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Exome sequence analysis and follow up genotyping implicates rare ULK1 variants to be involved in susceptibility to schizophrenia

Al Eissa, MM; Fiorentino, A; Sharp, SI; O'Brien, NL; Wolfe, K; Giaroli, G; Curtis, D; ... McQuillin, A; + view all (2017) Exome sequence analysis and follow up genotyping implicates rare ULK1 variants to be involved in susceptibility to schizophrenia. Annals of human genetics 10.1111/ahg.12226. (In press). Green open access

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Abstract

Schizophrenia (SCZ) is a severe, highly heritable psychiatric disorder. Elucidation of the genetic architecture of the disorder will facilitate greater understanding of the altered underlying neurobiological mechanisms. The aim of this study was to identify likely aetiological variants in subjects affected with SCZ. Exome sequence data from a SCZ cas-control sample from Sweden was analysed for likely aetiological variants using a weighted burden test. Suggestive evidence implicated the UNC-51-like kinase (ULK1) gene, and it was observed that four rare variants that were more common in the Swedish SCZ cases were also more common in UK10K SCZ cases, as compared to obesity cases. These three missense variants and one intronic variant were genotyped in the University College London cohort of 1304 SCZ cases and 1348 ethnically matched controls. All four variants were more common in the SCZ cases than controls and combining them produced a result significant at P = 0.02. The results presented here demonstrate the importance of following up exome sequencing studies using additional datasets. The roles of ULK1 in autophagy and mTOR signalling strengthen the case that these pathways may be important in the pathophysiology of SCZ. The findings reported here await independent replication.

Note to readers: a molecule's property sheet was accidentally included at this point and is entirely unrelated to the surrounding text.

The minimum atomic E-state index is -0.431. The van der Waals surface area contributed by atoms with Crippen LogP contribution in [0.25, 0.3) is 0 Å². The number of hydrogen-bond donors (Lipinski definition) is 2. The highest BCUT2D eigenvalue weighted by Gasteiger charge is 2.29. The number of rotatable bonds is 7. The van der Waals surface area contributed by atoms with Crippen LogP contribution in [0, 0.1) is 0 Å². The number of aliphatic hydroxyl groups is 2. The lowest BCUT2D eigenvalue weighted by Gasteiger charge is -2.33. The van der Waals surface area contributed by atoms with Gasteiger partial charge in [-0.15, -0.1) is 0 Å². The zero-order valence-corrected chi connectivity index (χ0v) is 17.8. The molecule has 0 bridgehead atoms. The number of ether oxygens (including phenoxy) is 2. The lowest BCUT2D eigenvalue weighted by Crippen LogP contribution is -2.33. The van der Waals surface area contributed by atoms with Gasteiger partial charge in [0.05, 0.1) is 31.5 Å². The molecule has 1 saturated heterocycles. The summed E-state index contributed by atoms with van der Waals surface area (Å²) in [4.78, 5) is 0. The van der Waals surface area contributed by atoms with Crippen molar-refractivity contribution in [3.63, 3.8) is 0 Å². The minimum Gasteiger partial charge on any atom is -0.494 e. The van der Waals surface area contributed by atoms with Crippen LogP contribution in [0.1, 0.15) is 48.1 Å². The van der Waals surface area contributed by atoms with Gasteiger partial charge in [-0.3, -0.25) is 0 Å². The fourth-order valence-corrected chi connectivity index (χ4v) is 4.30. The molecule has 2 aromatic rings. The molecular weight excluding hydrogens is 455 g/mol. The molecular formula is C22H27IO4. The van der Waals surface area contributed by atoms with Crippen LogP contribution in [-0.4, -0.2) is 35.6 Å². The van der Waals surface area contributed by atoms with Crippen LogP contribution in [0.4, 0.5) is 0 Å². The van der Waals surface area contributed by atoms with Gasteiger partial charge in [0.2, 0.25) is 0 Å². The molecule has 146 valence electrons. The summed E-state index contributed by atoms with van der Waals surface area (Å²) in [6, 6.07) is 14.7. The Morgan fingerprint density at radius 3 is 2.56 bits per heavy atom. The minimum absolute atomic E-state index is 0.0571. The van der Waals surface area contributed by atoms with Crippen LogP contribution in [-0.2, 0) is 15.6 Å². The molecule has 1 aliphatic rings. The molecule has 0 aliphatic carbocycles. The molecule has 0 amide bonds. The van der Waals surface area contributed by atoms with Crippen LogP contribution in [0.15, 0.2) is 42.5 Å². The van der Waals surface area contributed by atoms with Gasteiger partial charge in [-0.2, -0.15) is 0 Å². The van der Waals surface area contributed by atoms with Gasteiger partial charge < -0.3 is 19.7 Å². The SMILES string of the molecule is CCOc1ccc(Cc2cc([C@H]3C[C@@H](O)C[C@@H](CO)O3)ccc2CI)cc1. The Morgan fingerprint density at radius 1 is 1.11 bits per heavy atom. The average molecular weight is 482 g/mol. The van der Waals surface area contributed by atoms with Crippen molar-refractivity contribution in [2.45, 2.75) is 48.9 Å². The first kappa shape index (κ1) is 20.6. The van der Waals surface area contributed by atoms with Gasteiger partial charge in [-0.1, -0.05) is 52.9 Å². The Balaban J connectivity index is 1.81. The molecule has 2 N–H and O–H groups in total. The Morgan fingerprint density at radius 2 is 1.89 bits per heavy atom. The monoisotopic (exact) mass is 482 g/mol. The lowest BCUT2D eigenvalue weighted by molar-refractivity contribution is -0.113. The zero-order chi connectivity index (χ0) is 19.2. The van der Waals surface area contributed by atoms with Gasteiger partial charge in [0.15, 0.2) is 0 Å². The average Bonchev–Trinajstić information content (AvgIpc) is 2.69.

Type: Article
Title: Exome sequence analysis and follow up genotyping implicates rare ULK1 variants to be involved in susceptibility to schizophrenia
Open access status: An open access version is available from UCL Discovery
DOI: 10.1111/ahg.12226
Publisher version: http://doi.org/10.1111/ahg.12226
Language: English
Additional information: Copyright © 2017 The Authors. Annals of Human Genetics published by University College London (UCL) and John Wiley & Sons Ltd. This is an open access article under the terms of the Creative Commons Attribution License, which permits use, distribution and reproduction in any medium, provided the original work is properly cited.
Keywords: association; olanzapine; burden analysis
UCL classification: UCL > Provost and Vice Provost Offices
UCL > Provost and Vice Provost Offices > School of Life and Medical Sciences
UCL > Provost and Vice Provost Offices > School of Life and Medical Sciences > Faculty of Brain Sciences
UCL > Provost and Vice Provost Offices > School of Life and Medical Sciences > Faculty of Brain Sciences > Division of Psychiatry
UCL > Provost and Vice Provost Offices > School of Life and Medical Sciences > Faculty of Brain Sciences > Institute of Ophthalmology
UCL > Provost and Vice Provost Offices > School of Life and Medical Sciences > Faculty of Life Sciences
UCL > Provost and Vice Provost Offices > School of Life and Medical Sciences > Faculty of Life Sciences > Div of Biosciences
UCL > Provost and Vice Provost Offices > School of Life and Medical Sciences > Faculty of Life Sciences > Div of Biosciences > Genetics, Evolution and Environment
URI: http://discovery.ucl.ac.uk/id/eprint/10038464
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